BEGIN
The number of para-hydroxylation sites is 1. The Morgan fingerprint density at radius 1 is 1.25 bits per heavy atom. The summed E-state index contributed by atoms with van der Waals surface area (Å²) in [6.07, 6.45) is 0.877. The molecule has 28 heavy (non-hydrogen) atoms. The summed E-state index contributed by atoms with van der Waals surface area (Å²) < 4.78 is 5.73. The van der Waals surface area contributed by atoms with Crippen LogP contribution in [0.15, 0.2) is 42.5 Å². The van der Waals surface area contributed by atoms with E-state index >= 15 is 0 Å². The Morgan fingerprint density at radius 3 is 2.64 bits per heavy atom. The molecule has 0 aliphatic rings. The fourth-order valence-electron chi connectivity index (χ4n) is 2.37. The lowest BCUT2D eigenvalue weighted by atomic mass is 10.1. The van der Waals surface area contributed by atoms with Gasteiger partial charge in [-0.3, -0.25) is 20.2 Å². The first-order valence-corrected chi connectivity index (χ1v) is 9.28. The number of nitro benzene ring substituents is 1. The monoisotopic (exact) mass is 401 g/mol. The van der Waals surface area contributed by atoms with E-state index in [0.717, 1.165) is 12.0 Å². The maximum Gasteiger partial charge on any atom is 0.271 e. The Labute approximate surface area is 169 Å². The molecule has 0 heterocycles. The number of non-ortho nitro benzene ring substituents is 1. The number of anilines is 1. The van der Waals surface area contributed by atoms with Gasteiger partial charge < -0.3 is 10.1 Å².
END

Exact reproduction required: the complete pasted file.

The number of para-hydroxylation sites is 1. The Morgan fingerprint density at radius 1 is 1.25 bits per heavy atom. The summed E-state index contributed by atoms with van der Waals surface area (Å²) in [6.07, 6.45) is 0.877. The molecule has 28 heavy (non-hydrogen) atoms. The summed E-state index contributed by atoms with van der Waals surface area (Å²) < 4.78 is 5.73. The van der Waals surface area contributed by atoms with Crippen LogP contribution in [0.15, 0.2) is 42.5 Å². The van der Waals surface area contributed by atoms with E-state index >= 15 is 0 Å². The Morgan fingerprint density at radius 3 is 2.64 bits per heavy atom. The molecule has 0 aliphatic rings. The fourth-order valence-electron chi connectivity index (χ4n) is 2.37. The lowest BCUT2D eigenvalue weighted by atomic mass is 10.1. The van der Waals surface area contributed by atoms with Gasteiger partial charge in [-0.3, -0.25) is 20.2 Å². The first-order valence-corrected chi connectivity index (χ1v) is 9.28. The number of nitro benzene ring substituents is 1. The monoisotopic (exact) mass is 401 g/mol. The van der Waals surface area contributed by atoms with E-state index in [0.717, 1.165) is 12.0 Å². The maximum Gasteiger partial charge on any atom is 0.271 e. The Labute approximate surface area is 169 Å². The molecule has 0 heterocycles. The number of non-ortho nitro benzene ring substituents is 1. The number of anilines is 1. The van der Waals surface area contributed by atoms with Gasteiger partial charge < -0.3 is 10.1 Å².